Following unanimous passage by the state's legislature, New Mexico Governor Susana Martinez signed legislation today expanding existing liability protections for spaceflight operators to spaceflight manufacturers and suppliers. The New Mexico Expanded Space Flight Informed Consent Act prevents lawsuit abuse and addresses the inherent risks of space flight and is written to ensure New Mexico's Spaceport America remains at the forefront of a nationally-competitive and rapidly-growing commercial space industry.
"We are not only reaffirming the major commitment New Mexicans have made to Spaceport America but we now have an even stronger opportunity to grow the number of commercial space jobs at the spaceport and across our state," said Governor Susana Martinez. "This legislation will prevent lawsuit abuse and make it easier for businesses related to the space travel industry to thrive and succeed right
here in New Mexico. After calling for this legislation in 2012 and again in my State of the State address this year, I'm pleased to be able to sign this bill into law today."
Building on existing legislation passed in 2010, which covered only spaceflight operators like Virgin Galactic, the new law provides coverage to both operators and their supply chain during the critical early years of the industry's development. The enhancement, which costs taxpayers nothing, still allows legal options for spaceflight participants in cases of willful, wanton or reckless disregard, while creating an environment that enables New Mexico to more successfully recruit and retain commercial space tenants and customers for human spaceflight operations at Spaceport America.
"The Spaceport has the potential to be a major economic driver for New Mexico and it's absolutely critical that we do everything we can to encourage its success," added Senator Mary Kay Papen, who sponsored the legislation in the New Mexico Senate.
"This bill will allow the commercial space industry to continue to make a home in New Mexico and add jobs to our state," said Representative Jim White, who carried the measure in the New Mexico House of Representatives. "This has been a pressing need for some time and it was essential that we addressed this issue during the legislative session, not just to keep Virgin Galactic here in New Mexico, but to allow other, smaller businesses related to the space industry to thrive as well."
"The New Mexico Spaceport Authority (NMSA) is grateful to the Governor for her strong support of this bill" said NMSA Chairman Rick Holdridge. "We are also grateful for the collaborative effort between legislators, our bill sponsors, Sen. Mary Kay Papen and Rep. Jim White, and the legion of dedicated local supporters."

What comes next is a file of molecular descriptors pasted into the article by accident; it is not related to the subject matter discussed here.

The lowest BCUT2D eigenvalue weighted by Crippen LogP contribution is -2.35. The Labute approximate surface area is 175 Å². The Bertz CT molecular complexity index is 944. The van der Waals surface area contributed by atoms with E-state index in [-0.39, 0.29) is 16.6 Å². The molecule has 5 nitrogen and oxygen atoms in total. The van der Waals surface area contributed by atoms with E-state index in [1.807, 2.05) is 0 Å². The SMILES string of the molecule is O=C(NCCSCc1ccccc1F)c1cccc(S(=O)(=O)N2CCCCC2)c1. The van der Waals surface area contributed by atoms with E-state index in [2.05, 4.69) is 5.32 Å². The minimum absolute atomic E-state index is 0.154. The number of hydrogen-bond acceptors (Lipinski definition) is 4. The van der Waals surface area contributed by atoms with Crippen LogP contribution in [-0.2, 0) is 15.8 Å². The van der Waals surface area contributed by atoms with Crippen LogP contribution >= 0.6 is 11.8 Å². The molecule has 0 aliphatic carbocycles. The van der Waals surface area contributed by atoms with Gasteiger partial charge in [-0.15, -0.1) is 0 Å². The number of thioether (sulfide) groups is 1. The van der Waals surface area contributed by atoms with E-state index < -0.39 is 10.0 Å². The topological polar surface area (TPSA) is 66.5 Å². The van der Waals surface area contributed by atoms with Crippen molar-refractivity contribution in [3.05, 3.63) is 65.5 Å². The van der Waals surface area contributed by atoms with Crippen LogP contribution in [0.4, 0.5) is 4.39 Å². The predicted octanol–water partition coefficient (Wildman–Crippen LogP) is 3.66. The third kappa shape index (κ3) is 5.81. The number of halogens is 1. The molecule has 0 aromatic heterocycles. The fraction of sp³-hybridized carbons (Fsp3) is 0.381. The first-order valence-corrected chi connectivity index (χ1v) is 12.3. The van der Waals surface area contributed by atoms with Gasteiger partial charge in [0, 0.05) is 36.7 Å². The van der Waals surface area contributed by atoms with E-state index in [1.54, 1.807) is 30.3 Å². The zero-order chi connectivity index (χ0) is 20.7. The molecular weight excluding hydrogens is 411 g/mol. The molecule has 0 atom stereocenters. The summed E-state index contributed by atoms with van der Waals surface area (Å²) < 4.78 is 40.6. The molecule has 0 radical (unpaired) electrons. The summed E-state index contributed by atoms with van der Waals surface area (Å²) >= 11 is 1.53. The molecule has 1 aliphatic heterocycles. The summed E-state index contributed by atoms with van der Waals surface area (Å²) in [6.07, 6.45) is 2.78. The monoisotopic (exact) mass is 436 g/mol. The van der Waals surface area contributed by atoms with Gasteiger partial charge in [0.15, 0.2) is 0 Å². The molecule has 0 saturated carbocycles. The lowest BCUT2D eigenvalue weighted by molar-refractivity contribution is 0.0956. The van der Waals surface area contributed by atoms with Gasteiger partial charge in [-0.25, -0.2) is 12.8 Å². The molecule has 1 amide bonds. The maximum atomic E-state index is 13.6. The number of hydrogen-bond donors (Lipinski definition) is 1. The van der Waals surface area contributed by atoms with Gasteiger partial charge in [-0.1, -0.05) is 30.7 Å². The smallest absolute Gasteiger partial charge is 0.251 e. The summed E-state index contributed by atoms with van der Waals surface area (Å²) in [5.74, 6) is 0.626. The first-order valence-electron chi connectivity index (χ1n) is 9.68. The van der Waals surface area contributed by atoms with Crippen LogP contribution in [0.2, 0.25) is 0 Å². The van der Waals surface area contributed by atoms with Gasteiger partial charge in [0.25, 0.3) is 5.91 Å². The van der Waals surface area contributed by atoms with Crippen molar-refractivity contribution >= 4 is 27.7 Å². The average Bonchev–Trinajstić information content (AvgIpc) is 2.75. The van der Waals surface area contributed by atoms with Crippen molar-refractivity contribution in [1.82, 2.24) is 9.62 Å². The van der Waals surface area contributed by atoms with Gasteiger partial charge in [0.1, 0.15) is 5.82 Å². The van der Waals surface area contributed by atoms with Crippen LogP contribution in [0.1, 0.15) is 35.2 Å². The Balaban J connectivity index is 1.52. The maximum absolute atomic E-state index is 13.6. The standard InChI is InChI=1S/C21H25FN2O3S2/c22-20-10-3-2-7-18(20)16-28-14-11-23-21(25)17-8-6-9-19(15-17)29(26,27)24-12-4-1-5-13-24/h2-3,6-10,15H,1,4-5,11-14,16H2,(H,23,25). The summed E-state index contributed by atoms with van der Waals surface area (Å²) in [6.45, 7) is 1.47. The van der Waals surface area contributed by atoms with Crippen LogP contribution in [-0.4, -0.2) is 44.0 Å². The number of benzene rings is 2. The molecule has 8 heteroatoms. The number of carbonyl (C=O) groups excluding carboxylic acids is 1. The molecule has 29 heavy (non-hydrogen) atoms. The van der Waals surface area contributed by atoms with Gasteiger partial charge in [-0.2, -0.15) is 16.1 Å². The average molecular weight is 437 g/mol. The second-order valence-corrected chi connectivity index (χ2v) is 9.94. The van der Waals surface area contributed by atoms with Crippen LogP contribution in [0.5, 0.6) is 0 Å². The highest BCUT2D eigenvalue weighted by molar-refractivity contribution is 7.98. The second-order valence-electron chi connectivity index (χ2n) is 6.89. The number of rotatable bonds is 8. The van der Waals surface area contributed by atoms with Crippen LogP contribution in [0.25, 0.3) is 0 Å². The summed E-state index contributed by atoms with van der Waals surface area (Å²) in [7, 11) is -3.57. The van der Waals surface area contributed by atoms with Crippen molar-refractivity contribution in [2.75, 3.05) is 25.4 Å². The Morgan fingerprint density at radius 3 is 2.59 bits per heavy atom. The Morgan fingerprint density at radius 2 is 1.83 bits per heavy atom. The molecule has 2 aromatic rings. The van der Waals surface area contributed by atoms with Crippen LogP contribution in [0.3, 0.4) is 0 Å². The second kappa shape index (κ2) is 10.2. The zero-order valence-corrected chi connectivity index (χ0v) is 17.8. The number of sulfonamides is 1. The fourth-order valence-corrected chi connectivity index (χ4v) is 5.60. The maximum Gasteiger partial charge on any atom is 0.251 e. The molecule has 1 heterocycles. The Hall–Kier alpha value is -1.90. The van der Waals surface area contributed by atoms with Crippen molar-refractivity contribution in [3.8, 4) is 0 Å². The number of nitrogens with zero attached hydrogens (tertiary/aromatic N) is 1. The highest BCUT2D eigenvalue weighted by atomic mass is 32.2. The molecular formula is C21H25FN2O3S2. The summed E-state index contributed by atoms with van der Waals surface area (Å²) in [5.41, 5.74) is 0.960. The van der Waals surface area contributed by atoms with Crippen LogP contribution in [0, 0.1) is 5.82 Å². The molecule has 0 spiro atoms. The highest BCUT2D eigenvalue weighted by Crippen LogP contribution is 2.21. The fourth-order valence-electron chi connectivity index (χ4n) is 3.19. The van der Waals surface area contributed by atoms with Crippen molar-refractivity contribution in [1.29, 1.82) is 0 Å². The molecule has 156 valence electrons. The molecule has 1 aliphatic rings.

"The passage of this expanded liability protection is extremely important to the future of New Mexico's leadership position in the commercial space industry, and demonstrates the appreciation and strong support by our Governor for the cutting edge space technology and the associated jobs that will come to our state." said NMSA Executive Director Christine Anderson. "With this protection enacted,
NMSA is now ready and able to get back to the business of building the commercial space industry here in New Mexico. I would like to also emphasize that Spaceport America is open for business."
Spaceport America has already created over 1,100 construction jobs in New Mexico and the continuing economic impact is already delivering on its promise to the people of New Mexico. From its regular launch business with 18 vertical launches to date and a growing spaceport tourism industry, the spaceport continues to grow. Spaceport America is now generating consistent revenues for the State of New Mexico following the commencement of rent on the 20-year lease of the spaceport's main terminal hangar facility, signed with Virgin Galactic in 2008. The NMSA continues to work closely with leading aerospace firms such as Virgin Galactic, Lockheed Martin, Moog-FTS, and UP Aerospace and their customers NASA and the Department of Defense to develop commercial spaceflight at the new facility.